involved 100,000 cubic yards of earth dam across 1,120 ft width.
The purpose was to act as a coffer dam for investigation and building
of a permanent barrage for a hydro-electric scheme at Matope,
some 40 miles downstream from Liwonde. The investigations showed
that the scheme would cost tens of millions of pounds which the
Federal Government could not afford whilst the Kariba Hydro-Electric
Scheme was being built, so that the decision was taken to shelve
the Shire Valley Project for at least four years. In view of this
it was decided that the bund would be breached in August 1957
to return the river flow to it's normal pattern. The breaching
was a major undertaking to avoid flooding and damage downstream
and had to be controlled very carefully. I will not go into the
details but it was a very exciting operation trying to stop the
erosion of the banks from getting out of hand.
I lived in my caravan on site and as we steadily closed off
the flow in the river and the downstream water level fell, crocodile
hunters appeared and took advantage of the lower levels to shoot
the crocodiles. Some of the hunters stayed with me and I went
out hunting with them at night.
The business of hunting crocodiles in the wild was a new experience
for me and is worthy of a description to itself.
There were no crowded sandbanks with crocs, as sometimes seen
in film, waiting to be picked off at long range. They move so
fast and clear into the water at any disturbance that it would
not be possible anyway to get a decent 'bag'.
We shot at night using small flat-bottomed boats usually powered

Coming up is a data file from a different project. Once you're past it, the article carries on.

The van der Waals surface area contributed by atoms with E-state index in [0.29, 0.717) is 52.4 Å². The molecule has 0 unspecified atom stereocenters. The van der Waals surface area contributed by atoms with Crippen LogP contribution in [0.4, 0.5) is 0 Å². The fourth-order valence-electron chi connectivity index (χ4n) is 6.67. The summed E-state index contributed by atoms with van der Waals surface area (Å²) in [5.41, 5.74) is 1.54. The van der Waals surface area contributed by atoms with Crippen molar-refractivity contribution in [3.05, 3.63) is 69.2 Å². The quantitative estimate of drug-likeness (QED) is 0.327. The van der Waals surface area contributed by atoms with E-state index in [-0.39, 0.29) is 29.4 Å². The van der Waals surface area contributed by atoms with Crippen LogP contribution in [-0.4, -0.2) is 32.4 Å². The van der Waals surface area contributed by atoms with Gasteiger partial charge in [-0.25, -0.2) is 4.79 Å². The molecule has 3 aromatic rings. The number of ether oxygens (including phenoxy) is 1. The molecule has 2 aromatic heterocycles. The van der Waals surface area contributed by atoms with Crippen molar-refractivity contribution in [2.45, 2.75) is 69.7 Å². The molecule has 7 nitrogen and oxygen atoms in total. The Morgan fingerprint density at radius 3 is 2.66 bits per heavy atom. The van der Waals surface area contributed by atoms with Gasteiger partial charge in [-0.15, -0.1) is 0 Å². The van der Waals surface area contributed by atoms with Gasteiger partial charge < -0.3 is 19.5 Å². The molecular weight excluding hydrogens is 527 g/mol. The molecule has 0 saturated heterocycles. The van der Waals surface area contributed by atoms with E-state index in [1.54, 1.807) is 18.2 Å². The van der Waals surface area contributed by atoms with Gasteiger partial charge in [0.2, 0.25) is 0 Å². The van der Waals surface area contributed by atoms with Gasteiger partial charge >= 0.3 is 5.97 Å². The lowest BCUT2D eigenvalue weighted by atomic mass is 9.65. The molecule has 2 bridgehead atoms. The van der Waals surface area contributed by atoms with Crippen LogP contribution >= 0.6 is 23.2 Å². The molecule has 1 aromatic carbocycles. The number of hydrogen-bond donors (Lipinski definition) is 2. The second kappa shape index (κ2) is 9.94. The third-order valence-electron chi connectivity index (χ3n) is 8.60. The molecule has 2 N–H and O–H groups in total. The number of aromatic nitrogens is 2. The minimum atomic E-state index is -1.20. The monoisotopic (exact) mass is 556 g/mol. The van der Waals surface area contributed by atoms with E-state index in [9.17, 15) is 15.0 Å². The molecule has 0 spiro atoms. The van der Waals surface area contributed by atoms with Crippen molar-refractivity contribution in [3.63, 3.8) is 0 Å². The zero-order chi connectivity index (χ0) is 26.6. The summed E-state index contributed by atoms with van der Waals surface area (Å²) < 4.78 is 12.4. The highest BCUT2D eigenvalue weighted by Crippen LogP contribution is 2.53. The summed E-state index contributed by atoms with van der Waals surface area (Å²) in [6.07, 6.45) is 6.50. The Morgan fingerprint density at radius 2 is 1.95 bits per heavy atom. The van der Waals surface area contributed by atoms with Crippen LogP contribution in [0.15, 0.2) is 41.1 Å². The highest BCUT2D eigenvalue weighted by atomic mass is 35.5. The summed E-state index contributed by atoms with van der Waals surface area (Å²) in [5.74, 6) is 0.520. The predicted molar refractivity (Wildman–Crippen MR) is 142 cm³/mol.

by a single paddler in the stern. We cruised as quietly as possible
about 50 yards offshore using a 'bulala' lamp strapped on our
heads. The crocodile's eyes shone a brilliant red in the light
and one could learn roughly the size of the croc by the spacing
of the eyes. Very small crocs had very bright eyes and more greeny
I used a 9.3 mm rifle with open sights, blackened with soot
to avoid reflections. We had to shoot from about 10 yds because
when clean shot in the brain, which is only about the size of
a matchbox, they would thrash about and then sink to the bottom
after about 5 seconds so we had to get hold of them before they
sank. Once below the surface they would not float up until 12-18
hrs later and would be belly-up where the sun would ruin the skin.
If you were in moving water, such as a river, they would surface
miles away and be lost.
Crocodiles under 4' in length were known as hornbacks and
the skin from their whole body was used, including the back, but
with anything larger only the white belly skin was used.
The skins were carefully taken off as any cuts reduced the